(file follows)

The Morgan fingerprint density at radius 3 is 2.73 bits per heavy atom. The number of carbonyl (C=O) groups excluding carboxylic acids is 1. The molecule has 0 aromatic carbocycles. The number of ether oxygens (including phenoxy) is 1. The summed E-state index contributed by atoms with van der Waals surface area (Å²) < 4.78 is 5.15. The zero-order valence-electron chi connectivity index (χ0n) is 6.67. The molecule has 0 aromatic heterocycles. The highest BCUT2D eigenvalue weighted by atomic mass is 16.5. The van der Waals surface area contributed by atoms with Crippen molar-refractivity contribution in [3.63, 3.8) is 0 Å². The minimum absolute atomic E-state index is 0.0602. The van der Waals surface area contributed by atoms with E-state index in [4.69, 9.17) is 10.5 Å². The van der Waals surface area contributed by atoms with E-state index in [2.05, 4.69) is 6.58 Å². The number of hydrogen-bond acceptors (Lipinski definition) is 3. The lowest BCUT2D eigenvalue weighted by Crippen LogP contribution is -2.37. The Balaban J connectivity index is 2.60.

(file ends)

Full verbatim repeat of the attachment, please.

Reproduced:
The Morgan fingerprint density at radius 3 is 2.73 bits per heavy atom. The number of carbonyl (C=O) groups excluding carboxylic acids is 1. The molecule has 0 aromatic carbocycles. The number of ether oxygens (including phenoxy) is 1. The summed E-state index contributed by atoms with van der Waals surface area (Å²) < 4.78 is 5.15. The zero-order valence-electron chi connectivity index (χ0n) is 6.67. The molecule has 0 aromatic heterocycles. The highest BCUT2D eigenvalue weighted by atomic mass is 16.5. The van der Waals surface area contributed by atoms with Crippen molar-refractivity contribution in [3.63, 3.8) is 0 Å². The minimum absolute atomic E-state index is 0.0602. The van der Waals surface area contributed by atoms with E-state index in [4.69, 9.17) is 10.5 Å². The van der Waals surface area contributed by atoms with E-state index in [2.05, 4.69) is 6.58 Å². The number of hydrogen-bond acceptors (Lipinski definition) is 3. The lowest BCUT2D eigenvalue weighted by Crippen LogP contribution is -2.37. The Balaban J connectivity index is 2.60.